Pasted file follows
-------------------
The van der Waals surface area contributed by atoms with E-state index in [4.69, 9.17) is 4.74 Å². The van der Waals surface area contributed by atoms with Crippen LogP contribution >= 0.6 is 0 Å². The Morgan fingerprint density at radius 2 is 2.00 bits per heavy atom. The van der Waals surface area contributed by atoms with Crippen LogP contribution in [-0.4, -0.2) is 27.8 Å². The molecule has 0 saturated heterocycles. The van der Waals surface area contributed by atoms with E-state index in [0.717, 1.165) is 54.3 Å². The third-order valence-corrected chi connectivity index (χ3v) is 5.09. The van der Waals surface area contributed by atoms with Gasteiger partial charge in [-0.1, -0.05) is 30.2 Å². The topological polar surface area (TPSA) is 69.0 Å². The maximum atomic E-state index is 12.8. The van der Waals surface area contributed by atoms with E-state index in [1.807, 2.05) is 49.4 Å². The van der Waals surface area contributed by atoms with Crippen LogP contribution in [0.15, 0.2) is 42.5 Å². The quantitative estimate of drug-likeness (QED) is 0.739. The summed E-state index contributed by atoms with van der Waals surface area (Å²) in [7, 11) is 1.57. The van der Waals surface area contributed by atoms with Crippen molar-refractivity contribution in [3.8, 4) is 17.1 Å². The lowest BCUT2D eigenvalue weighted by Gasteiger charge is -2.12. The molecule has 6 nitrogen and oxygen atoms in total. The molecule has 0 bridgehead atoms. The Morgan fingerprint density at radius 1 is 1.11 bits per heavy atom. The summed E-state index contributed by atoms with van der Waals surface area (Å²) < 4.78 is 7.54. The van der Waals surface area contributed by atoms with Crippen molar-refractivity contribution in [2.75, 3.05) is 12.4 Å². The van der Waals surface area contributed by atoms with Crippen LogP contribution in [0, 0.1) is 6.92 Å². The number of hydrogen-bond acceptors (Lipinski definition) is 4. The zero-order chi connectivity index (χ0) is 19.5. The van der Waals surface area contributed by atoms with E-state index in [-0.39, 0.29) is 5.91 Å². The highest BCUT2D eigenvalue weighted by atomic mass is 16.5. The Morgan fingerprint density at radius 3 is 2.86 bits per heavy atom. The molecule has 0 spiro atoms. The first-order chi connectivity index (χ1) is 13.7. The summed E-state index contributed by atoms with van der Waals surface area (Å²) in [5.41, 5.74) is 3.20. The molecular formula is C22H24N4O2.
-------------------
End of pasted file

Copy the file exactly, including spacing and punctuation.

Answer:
The van der Waals surface area contributed by atoms with E-state index in [4.69, 9.17) is 4.74 Å². The van der Waals surface area contributed by atoms with Crippen LogP contribution >= 0.6 is 0 Å². The Morgan fingerprint density at radius 2 is 2.00 bits per heavy atom. The van der Waals surface area contributed by atoms with Crippen LogP contribution in [-0.4, -0.2) is 27.8 Å². The molecule has 0 saturated heterocycles. The van der Waals surface area contributed by atoms with E-state index in [0.717, 1.165) is 54.3 Å². The third-order valence-corrected chi connectivity index (χ3v) is 5.09. The van der Waals surface area contributed by atoms with Gasteiger partial charge in [-0.1, -0.05) is 30.2 Å². The topological polar surface area (TPSA) is 69.0 Å². The maximum atomic E-state index is 12.8. The van der Waals surface area contributed by atoms with E-state index in [1.807, 2.05) is 49.4 Å². The van der Waals surface area contributed by atoms with Crippen LogP contribution in [0.15, 0.2) is 42.5 Å². The quantitative estimate of drug-likeness (QED) is 0.739. The summed E-state index contributed by atoms with van der Waals surface area (Å²) in [7, 11) is 1.57. The van der Waals surface area contributed by atoms with Crippen molar-refractivity contribution in [3.8, 4) is 17.1 Å². The lowest BCUT2D eigenvalue weighted by Gasteiger charge is -2.12. The molecule has 6 nitrogen and oxygen atoms in total. The molecule has 0 bridgehead atoms. The Morgan fingerprint density at radius 1 is 1.11 bits per heavy atom. The summed E-state index contributed by atoms with van der Waals surface area (Å²) < 4.78 is 7.54. The van der Waals surface area contributed by atoms with Crippen molar-refractivity contribution in [2.75, 3.05) is 12.4 Å². The van der Waals surface area contributed by atoms with Crippen LogP contribution in [0, 0.1) is 6.92 Å². The number of hydrogen-bond acceptors (Lipinski definition) is 4. The zero-order chi connectivity index (χ0) is 19.5. The van der Waals surface area contributed by atoms with E-state index in [-0.39, 0.29) is 5.91 Å². The highest BCUT2D eigenvalue weighted by atomic mass is 16.5. The Morgan fingerprint density at radius 3 is 2.86 bits per heavy atom. The molecule has 0 spiro atoms. The first-order chi connectivity index (χ1) is 13.7. The summed E-state index contributed by atoms with van der Waals surface area (Å²) in [5.41, 5.74) is 3.20. The molecular formula is C22H24N4O2.